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Comment Ah, the good old WYSIWYG days (Score 1) 79

It might be a more stable platform than the current web stack where different browser brands under different OS settings render things in different places and different ways. Back in the day they were positioned mostly by absolute coordinates, reducing positioning surprises. Auto-flow has mostly failed.

Comment Re:It helps to know what to look for (Score 1) 396

It pretty much took numerical simulations using supercomputers to be able to predict the gravitational wave signal from colliding black holes.

That's an interesting conjecture. Were pre-super-computer simulations off by orders of magnitudes, and/or had an error range orders of magnitudes? I'm not a physics expert.

Comment Up-Sides? (Score 1) 126

There may be some upsides to their DNA that we don't yet know about. Diseases and extreme problems are better understood because that's what medical experts are expected to focus on. But there could also be some nice traits we picked up from them such that they counter the negative traits enough to survive in our genome.

And the down-sides of them may only show up in some people. That is, they depend on combinations of other genes to manifest themselves.

Comment Re:Cool! (Score 1) 396

Okay, there was some uncertainty over the what phenomena could cause gravity waves, but that still creates mostly the same in issue on the generation side.

Colliding black holes is about as big as you can get. There's nothing known that's more massive, except "collective" objects like galaxies and dust clouds.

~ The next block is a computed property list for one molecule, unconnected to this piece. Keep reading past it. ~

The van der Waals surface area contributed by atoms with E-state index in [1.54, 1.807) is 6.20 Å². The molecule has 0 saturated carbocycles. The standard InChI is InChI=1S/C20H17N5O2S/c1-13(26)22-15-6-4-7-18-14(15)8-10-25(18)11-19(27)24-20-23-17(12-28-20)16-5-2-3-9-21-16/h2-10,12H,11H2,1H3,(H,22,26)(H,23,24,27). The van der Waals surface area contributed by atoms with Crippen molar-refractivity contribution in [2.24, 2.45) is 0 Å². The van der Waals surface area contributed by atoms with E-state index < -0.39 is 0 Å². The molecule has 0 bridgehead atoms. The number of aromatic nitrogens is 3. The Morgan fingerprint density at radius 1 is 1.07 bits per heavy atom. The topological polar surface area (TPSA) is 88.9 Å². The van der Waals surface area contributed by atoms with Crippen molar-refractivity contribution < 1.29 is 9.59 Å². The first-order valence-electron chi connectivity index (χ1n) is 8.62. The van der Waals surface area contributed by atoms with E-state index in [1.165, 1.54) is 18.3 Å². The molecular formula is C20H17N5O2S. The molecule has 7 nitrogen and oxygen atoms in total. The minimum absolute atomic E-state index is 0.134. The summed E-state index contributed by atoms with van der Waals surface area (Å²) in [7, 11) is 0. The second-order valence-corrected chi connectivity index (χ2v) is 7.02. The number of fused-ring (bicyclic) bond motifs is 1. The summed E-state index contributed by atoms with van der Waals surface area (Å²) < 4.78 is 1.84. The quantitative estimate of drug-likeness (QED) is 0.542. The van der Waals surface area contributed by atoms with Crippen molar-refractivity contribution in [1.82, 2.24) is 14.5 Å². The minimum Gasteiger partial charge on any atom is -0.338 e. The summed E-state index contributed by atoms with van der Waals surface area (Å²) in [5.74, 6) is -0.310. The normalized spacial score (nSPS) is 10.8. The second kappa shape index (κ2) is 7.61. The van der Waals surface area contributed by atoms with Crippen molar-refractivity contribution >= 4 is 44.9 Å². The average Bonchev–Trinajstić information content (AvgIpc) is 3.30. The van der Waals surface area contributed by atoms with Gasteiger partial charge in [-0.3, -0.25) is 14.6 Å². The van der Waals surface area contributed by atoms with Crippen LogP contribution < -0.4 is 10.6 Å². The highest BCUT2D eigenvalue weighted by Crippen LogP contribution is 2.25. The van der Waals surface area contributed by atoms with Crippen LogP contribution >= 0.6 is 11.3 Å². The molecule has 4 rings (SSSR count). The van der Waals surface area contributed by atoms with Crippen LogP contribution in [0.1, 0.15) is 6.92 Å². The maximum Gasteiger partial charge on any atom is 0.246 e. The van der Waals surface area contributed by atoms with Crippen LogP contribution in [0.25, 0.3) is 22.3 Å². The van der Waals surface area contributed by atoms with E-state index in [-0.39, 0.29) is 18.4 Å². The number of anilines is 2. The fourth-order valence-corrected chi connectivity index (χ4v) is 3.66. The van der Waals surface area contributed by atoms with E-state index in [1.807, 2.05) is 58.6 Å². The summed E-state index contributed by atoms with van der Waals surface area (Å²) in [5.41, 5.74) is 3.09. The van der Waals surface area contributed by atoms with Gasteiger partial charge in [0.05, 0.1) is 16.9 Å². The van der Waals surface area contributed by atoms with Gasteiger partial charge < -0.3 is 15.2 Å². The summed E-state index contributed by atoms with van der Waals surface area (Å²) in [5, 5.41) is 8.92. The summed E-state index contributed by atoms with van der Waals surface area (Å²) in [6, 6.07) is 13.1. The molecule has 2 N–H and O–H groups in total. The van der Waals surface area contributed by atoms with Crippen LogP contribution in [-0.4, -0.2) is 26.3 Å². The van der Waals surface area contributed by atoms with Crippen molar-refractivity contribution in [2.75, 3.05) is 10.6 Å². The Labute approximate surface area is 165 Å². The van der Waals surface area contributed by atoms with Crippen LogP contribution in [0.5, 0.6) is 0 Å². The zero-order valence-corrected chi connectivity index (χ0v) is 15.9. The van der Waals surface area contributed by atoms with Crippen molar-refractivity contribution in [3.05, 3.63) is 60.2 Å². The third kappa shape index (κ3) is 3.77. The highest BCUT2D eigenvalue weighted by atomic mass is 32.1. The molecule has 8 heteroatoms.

Those things are either too diffuse to generate GW's, above noise, or would create them as such a low frequency to be beyond the frequency range of current detectors.

Comment Re: Cool! (Score 1) 396

I understand that, but I've never seen an article about past attempts with statements similar to, "most existing theories on gravity say we shouldn't expect to detect gravity waves with [current gizmo] because it's not sensitive enough, but part of the purpose of [current gizmo] is to verify this expectation."

Comment Re:Cool! (Score 1) 396

They have been trying to detect GW's for roughly half a century, making instruments gradually ever sensitive when nothing found. Was their magnitude so uncertain that they had no idea how sensitive the detector had to be to detect them?

If it's nearly a guaranteed result, as you implied, then why the huge uncertainty over the sensitivity needed? Or did the early trials merely hope the models were wrong when trying to detect results beyond what the tech of the day could handle relative to the (faint) magnitude the models suggested?

For example, why build a detector that is only sensitive to waves of 100 units or larger if the models say the actual waves should only be 2 units of size? You wouldn't build the 100 unit-size detector unless you had a decent reason to believe the models could be wrong. But I've never seen that assumption stated in the write-ups over the years they've been building all these detectors.

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